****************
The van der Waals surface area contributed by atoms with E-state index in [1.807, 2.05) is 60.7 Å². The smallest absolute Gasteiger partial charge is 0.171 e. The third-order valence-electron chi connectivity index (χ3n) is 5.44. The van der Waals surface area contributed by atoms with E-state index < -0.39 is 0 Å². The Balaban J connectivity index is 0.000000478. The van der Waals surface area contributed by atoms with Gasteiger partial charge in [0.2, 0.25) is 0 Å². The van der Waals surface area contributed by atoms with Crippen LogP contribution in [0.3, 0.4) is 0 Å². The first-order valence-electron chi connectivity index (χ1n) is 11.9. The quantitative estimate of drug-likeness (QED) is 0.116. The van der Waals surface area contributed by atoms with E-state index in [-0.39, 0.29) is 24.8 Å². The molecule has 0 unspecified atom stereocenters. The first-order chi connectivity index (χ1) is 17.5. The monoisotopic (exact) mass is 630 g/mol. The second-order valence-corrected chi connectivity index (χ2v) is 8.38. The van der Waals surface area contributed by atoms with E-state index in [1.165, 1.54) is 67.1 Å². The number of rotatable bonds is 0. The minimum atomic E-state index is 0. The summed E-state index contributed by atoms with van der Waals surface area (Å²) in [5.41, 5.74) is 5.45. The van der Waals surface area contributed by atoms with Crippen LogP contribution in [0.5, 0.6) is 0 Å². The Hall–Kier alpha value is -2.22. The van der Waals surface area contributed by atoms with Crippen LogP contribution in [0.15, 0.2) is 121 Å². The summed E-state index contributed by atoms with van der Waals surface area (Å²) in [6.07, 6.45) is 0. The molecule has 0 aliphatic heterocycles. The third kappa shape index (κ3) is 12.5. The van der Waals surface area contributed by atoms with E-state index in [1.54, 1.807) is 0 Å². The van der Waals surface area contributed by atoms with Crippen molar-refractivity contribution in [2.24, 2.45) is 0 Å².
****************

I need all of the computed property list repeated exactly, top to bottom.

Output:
The van der Waals surface area contributed by atoms with E-state index in [1.807, 2.05) is 60.7 Å². The smallest absolute Gasteiger partial charge is 0.171 e. The third-order valence-electron chi connectivity index (χ3n) is 5.44. The van der Waals surface area contributed by atoms with E-state index < -0.39 is 0 Å². The Balaban J connectivity index is 0.000000478. The van der Waals surface area contributed by atoms with Gasteiger partial charge in [0.2, 0.25) is 0 Å². The van der Waals surface area contributed by atoms with Crippen LogP contribution in [0.3, 0.4) is 0 Å². The first-order valence-electron chi connectivity index (χ1n) is 11.9. The quantitative estimate of drug-likeness (QED) is 0.116. The van der Waals surface area contributed by atoms with E-state index in [-0.39, 0.29) is 24.8 Å². The molecule has 0 unspecified atom stereocenters. The first-order chi connectivity index (χ1) is 17.5. The monoisotopic (exact) mass is 630 g/mol. The second-order valence-corrected chi connectivity index (χ2v) is 8.38. The van der Waals surface area contributed by atoms with E-state index in [1.165, 1.54) is 67.1 Å². The number of rotatable bonds is 0. The minimum atomic E-state index is 0. The summed E-state index contributed by atoms with van der Waals surface area (Å²) in [5.41, 5.74) is 5.45. The van der Waals surface area contributed by atoms with Crippen LogP contribution in [0.5, 0.6) is 0 Å². The Hall–Kier alpha value is -2.22. The van der Waals surface area contributed by atoms with Crippen LogP contribution in [0.15, 0.2) is 121 Å². The summed E-state index contributed by atoms with van der Waals surface area (Å²) in [6.07, 6.45) is 0. The molecule has 0 aliphatic heterocycles. The third kappa shape index (κ3) is 12.5. The van der Waals surface area contributed by atoms with E-state index in [1.54, 1.807) is 0 Å². The van der Waals surface area contributed by atoms with Crippen molar-refractivity contribution in [2.24, 2.45) is 0 Å².